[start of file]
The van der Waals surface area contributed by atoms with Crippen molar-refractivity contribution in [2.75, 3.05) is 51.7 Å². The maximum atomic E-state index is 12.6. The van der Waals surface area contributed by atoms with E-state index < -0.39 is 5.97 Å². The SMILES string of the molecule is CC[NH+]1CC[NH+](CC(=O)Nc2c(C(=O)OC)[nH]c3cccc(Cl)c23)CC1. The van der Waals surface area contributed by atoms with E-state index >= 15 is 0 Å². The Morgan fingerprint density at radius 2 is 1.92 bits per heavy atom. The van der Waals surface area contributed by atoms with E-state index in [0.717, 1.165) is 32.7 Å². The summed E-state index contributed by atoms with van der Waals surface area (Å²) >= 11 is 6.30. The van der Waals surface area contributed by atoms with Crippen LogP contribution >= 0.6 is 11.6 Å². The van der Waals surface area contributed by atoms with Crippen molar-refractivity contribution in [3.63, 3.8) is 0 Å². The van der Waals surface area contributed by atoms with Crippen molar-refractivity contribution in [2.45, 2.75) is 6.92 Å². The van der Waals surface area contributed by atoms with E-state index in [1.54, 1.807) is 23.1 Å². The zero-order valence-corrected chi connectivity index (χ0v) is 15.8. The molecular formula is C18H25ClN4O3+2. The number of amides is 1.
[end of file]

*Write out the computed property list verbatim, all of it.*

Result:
The van der Waals surface area contributed by atoms with Crippen molar-refractivity contribution in [2.75, 3.05) is 51.7 Å². The maximum atomic E-state index is 12.6. The van der Waals surface area contributed by atoms with E-state index < -0.39 is 5.97 Å². The SMILES string of the molecule is CC[NH+]1CC[NH+](CC(=O)Nc2c(C(=O)OC)[nH]c3cccc(Cl)c23)CC1. The van der Waals surface area contributed by atoms with E-state index >= 15 is 0 Å². The Morgan fingerprint density at radius 2 is 1.92 bits per heavy atom. The van der Waals surface area contributed by atoms with E-state index in [0.717, 1.165) is 32.7 Å². The summed E-state index contributed by atoms with van der Waals surface area (Å²) >= 11 is 6.30. The van der Waals surface area contributed by atoms with Crippen LogP contribution >= 0.6 is 11.6 Å². The van der Waals surface area contributed by atoms with Crippen molar-refractivity contribution in [3.63, 3.8) is 0 Å². The van der Waals surface area contributed by atoms with Crippen molar-refractivity contribution in [2.45, 2.75) is 6.92 Å². The van der Waals surface area contributed by atoms with E-state index in [1.54, 1.807) is 23.1 Å². The zero-order valence-corrected chi connectivity index (χ0v) is 15.8. The molecular formula is C18H25ClN4O3+2. The number of amides is 1.